Just as I was about to start strangling Scott, the whole scene turned into something from a Three Stooges episode. All at once, as if I had suddenly disappeared, one of the guards said, "Here they come!" and looked skyward. Everyone looked skyward at the same time, as did I, to see ten parachuters who were Navy Seals or New York Fire Department or something, parachuting towards the stadium as part of a pre-game event. I looked quickly looked around at the guards, every single one of which had all suddenly cast their gazes straight up to the sky! Then I looked at Scott, who looked back at me. We knew it immediately.

I quickly and quietly, with my head down, walked passed the guards and through the gates, and we quickly found our seats.

So then, the situation turned downright morbid. There was a pre-game prayer, and some talk about how God was on "our" side in the war against terror, and an incredibly ominous, and slow, banging of a gong for each war the United States had ever been in, and then a tribute to anyone who was an active serviceman, and then anyone related to an active serviceman, and then anyone who was ever a serviceman, and then anyone who knew someone who was an active or former serviceman. Needless to say, the mood was not festive. More importantly, the pre-game activities were dragging on unconscionably.

Then Marcus Thames came to bat. I mean, it was probably the second or third inning, but he was the next significant thing I remember.

Actually, at some point in the early innings, there were not one but two instances in which a Pirates baserunner tried to steal second base, and when Yankee catcher Todd Greene threw the ball to second, not once but twice neither Derek Jeter nor Alfonso Soriano managed to even think about covering the bag, and the ball sailed into centerfield.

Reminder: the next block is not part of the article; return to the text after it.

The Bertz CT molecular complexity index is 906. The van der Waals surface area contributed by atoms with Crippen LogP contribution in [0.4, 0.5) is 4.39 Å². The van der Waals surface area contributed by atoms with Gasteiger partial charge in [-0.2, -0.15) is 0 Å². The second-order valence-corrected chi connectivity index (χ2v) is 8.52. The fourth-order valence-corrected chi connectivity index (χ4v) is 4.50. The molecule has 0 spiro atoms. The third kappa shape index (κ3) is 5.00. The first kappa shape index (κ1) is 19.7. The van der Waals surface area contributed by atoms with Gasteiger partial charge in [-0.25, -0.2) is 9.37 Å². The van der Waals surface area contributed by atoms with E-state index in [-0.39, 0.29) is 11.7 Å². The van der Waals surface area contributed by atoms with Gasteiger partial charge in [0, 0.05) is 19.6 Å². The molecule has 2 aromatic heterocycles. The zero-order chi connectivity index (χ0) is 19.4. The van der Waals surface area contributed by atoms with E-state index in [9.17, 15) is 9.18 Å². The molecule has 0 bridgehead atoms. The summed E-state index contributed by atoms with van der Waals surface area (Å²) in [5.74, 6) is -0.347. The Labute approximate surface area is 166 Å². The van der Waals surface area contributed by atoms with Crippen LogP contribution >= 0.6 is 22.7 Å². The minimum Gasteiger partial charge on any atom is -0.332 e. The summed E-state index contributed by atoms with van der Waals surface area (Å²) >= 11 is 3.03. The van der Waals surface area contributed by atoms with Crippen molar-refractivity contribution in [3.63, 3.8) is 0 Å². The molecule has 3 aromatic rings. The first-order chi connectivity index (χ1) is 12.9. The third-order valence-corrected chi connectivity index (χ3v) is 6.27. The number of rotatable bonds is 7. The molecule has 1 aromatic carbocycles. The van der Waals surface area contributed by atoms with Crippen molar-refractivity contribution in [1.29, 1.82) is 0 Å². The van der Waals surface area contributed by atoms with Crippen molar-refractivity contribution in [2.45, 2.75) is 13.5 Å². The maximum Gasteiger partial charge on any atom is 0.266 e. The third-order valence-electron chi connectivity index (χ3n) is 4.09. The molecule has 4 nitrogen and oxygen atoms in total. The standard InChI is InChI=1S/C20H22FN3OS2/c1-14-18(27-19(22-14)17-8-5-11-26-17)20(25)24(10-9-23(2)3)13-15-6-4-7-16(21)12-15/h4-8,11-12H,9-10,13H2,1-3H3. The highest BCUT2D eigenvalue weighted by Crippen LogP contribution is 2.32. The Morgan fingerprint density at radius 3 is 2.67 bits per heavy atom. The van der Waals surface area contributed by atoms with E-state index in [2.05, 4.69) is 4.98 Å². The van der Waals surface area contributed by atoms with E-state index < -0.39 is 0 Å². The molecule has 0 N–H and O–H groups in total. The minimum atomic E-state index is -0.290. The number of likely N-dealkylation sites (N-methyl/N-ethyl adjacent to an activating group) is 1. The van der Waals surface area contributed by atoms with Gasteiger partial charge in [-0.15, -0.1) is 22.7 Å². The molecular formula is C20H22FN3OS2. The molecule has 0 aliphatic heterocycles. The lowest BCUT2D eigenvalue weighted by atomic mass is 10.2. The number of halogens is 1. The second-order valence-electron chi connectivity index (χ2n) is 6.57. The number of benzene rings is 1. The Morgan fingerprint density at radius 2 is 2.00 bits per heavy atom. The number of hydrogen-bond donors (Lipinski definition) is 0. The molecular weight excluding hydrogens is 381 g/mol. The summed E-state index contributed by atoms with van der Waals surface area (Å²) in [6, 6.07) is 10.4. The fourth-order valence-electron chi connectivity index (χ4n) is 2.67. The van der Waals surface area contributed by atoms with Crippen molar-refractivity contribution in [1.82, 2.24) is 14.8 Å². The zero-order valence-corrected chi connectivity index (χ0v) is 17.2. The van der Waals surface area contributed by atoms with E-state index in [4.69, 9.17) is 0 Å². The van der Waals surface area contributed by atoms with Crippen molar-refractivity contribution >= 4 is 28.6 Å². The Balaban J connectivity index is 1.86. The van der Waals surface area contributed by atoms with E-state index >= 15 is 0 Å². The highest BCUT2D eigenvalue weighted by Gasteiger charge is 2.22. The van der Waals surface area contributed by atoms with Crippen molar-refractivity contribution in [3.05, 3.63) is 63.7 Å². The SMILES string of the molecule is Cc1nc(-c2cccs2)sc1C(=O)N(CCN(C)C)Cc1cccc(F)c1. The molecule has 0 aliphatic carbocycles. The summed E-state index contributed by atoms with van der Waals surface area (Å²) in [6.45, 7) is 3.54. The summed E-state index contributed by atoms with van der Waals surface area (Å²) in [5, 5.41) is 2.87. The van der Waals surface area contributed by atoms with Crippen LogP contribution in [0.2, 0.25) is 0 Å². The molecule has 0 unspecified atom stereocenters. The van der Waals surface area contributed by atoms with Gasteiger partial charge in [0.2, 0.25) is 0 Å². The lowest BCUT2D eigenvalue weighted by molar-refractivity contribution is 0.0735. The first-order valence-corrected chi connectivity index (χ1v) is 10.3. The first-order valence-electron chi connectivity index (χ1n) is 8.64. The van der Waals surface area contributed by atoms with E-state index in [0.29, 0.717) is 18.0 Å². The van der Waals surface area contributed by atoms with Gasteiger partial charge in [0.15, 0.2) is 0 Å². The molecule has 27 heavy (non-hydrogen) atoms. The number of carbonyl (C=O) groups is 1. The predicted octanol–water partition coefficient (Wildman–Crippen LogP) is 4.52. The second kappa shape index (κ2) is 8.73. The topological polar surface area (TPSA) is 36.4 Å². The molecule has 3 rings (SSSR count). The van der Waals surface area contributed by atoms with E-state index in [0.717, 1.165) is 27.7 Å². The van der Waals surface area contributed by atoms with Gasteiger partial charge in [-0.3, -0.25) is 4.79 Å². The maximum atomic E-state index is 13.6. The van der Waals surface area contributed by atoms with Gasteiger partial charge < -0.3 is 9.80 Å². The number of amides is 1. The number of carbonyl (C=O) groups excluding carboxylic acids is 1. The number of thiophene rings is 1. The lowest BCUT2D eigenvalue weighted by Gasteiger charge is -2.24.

If I recall correctly, the ball sailed into center so cleanly, having not coming close to being touched by a fielder, that the baserunner couldn't advance because it went straight to the center fielder, who easily got it back in.

We saw Thames again in the spring of '05 
Anyway, so Marcus Thames comes up to bat. Now, I lost a huge stack of scorecards and programs in the hurricane, so I can't tell you for sure what he did on this day, but I know he had a hit every time up, and I believe he smacked two homeruns. He was crushing the ball. We also had the opportunity to sing his praises when he was in the field as well.

Marcus played the perfect game for us that night, and we went back to the camp site after the game knowing that we would one day be telling our grandkids about the time we saw Marcus Thames at spring training, back when he was young, before anyone knew who he was, before he became the Hall of Fame legend that he was destined to become.